• Infection. Besides from bacteria building up in your makeup, you can get an infection in your eye if you injure it. This is a serious side effect of scratching your eye with a makeup applicator or getting sharp or abrasive bits of makeup into your eye. Eye infections can have serious consequences.
  • Irritation. If you have sensitive eyes, or you get makeup in your eye, it can cause irritation. Many preservatives, stabilizers, and anti-caking agents can irritate your skin or eyeball and are linked to cancer.
  • Contact Lens Issues. Wearing contact lenses increases your risk of eye makeup complications. Contacts may accumulate flakes of makeup or fibers from mascara and deposit them onto your eye’s surface, causing irritation. Dirty contacts can also cause eye infections. (Source).
  • Allergic Reaction. Sometimes you know immediately that you have an allergy and sometimes it subtly develops over time. Makeup labeled “hypoallergenic” means that most people will not react so it tends to be safer. There are certain ingredients that do tend to cause issues for more people, so to be safe, avoid them when possible. These include: lead-based kohl, butylated hydroxyanisole (BHA), benzophenone, formaldehyde, homosalate, ethanolamine compounds, sulfates, phthalates, and talc.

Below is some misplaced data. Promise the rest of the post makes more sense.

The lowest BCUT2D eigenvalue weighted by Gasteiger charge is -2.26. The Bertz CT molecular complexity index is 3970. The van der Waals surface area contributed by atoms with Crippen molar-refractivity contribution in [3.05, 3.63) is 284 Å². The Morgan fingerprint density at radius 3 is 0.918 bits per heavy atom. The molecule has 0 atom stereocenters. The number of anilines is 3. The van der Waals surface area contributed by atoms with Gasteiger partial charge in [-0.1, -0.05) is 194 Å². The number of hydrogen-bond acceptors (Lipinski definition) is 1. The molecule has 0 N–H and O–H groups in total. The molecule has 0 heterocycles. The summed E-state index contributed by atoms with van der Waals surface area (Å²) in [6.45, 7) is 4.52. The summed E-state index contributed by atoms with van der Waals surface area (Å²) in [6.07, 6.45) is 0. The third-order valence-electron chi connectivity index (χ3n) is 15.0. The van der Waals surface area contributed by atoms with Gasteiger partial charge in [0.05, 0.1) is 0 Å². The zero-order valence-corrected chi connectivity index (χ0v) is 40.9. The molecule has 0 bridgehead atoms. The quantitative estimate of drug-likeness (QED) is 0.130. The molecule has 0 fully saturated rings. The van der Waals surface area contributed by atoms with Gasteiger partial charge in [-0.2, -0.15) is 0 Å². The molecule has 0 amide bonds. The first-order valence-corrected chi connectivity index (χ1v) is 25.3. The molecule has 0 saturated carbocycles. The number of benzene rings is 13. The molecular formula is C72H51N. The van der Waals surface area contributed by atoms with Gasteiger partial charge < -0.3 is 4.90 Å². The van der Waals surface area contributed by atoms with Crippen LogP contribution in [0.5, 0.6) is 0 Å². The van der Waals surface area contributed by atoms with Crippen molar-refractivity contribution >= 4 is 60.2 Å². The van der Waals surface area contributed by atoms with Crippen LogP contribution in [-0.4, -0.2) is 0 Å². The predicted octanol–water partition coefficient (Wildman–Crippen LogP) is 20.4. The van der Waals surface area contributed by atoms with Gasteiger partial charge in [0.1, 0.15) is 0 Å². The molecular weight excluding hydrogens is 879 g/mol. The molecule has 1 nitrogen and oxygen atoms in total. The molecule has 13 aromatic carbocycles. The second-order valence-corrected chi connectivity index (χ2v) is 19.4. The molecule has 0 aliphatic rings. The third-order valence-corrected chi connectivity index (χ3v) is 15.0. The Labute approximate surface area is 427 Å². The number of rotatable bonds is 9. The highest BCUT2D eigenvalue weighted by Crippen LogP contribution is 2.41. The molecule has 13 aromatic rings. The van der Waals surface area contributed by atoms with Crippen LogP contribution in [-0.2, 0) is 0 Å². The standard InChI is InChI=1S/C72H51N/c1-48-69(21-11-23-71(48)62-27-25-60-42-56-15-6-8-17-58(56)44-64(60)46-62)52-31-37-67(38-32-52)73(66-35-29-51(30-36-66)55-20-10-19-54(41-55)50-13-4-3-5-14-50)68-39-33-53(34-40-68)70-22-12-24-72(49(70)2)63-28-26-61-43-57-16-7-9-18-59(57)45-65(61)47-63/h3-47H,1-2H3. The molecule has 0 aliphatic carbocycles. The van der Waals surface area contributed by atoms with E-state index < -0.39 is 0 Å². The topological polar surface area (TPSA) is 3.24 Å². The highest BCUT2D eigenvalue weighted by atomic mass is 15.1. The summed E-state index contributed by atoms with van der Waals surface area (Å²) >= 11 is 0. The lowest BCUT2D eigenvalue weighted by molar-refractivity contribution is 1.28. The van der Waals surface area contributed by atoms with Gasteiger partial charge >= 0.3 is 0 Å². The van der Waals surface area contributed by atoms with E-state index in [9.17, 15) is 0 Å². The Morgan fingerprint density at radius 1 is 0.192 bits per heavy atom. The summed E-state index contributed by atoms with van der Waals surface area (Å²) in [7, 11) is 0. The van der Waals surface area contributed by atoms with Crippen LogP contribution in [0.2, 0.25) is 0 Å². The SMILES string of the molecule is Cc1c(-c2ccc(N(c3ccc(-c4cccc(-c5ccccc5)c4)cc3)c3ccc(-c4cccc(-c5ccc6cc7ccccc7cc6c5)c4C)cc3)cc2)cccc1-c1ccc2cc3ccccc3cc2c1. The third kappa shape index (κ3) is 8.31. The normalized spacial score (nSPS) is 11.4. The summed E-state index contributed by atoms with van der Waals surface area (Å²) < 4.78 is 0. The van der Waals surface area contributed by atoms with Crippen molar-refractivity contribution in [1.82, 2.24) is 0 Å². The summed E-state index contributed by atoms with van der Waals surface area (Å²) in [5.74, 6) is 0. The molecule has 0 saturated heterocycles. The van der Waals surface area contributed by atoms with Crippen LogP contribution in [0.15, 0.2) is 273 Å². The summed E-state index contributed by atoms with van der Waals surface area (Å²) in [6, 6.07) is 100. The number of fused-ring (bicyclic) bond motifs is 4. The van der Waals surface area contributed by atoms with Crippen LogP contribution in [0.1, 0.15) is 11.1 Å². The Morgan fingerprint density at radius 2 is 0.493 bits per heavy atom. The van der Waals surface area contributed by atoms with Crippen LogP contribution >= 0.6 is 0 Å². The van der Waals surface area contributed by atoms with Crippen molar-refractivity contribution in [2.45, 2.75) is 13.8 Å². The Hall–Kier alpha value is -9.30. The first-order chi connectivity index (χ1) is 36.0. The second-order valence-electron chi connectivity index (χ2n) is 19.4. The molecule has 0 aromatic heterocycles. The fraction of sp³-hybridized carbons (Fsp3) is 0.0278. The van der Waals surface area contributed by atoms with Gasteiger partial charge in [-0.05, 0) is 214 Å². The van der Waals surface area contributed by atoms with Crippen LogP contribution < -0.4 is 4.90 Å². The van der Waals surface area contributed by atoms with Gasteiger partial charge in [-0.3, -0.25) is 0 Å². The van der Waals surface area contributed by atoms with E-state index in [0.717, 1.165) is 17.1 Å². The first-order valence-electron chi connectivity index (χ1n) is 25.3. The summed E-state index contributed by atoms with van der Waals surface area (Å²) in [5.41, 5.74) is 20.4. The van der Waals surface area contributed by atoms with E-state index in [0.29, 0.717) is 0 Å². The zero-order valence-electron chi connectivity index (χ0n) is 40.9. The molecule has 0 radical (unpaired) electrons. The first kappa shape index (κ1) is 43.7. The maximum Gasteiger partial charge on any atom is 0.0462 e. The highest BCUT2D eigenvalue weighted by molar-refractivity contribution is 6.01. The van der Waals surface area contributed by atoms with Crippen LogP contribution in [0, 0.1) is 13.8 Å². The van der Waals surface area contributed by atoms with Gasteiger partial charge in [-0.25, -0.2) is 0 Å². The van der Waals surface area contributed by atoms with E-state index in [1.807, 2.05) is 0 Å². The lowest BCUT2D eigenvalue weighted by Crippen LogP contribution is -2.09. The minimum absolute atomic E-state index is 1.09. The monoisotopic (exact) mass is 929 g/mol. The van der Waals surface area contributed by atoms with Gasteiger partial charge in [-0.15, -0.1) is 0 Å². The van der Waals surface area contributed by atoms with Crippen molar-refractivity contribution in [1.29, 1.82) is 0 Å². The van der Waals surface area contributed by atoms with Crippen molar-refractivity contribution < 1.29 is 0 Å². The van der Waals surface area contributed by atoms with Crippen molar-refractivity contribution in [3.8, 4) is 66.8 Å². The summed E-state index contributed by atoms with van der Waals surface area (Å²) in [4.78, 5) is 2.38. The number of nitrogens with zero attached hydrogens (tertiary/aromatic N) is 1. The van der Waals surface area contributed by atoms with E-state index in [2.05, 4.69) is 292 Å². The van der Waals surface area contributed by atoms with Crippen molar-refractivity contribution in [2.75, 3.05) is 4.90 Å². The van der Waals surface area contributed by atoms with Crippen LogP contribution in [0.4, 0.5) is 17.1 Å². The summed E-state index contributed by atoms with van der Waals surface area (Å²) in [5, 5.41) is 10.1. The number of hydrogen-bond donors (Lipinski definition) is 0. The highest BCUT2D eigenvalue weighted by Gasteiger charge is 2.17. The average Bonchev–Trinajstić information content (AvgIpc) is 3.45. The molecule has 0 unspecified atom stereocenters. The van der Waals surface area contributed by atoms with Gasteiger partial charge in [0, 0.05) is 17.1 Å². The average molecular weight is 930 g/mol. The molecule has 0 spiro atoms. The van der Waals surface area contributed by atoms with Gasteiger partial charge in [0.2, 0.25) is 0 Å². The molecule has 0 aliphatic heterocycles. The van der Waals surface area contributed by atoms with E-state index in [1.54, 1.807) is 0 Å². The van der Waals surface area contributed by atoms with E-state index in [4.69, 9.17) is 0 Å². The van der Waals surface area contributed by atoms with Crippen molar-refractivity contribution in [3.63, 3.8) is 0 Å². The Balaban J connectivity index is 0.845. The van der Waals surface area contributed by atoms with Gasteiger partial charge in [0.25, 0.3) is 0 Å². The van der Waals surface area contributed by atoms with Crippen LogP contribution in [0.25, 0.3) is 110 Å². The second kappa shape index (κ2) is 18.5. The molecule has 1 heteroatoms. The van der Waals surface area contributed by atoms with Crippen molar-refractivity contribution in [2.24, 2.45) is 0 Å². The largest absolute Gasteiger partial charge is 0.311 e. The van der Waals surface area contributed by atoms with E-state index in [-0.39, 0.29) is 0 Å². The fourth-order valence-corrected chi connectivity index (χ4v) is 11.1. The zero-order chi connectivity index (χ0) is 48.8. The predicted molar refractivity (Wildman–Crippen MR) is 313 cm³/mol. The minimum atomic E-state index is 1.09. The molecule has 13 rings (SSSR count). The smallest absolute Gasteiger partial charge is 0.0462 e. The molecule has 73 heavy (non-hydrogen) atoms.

How to Keep Your Vision Safe from MakeUp

How to Keep Your Vision Safe from MakeUp

The easiest way to keep your vision safe is to protect your eyes from hazards. Some hazards cannot be so easily avoided and accidents do happen, but there are plenty of safety precautions that can be taken. When it comes to eye makeup this is especially true. And in understanding the risks that exist, it becomes pretty easy to avoid them and with the possibility of serious impact to your eye health and your vision you should have plenty of incentive to follow these guidelines.

  • Don’t share your eye makeup. Caring is sharing, it is true, but in this case, all you are doing is sharing bacteria and possibly demodex mites that can cause blepharitis and other serious eye issues. One of the best ways to avoid eye infections and diseases is to be the only one using your products and applicators.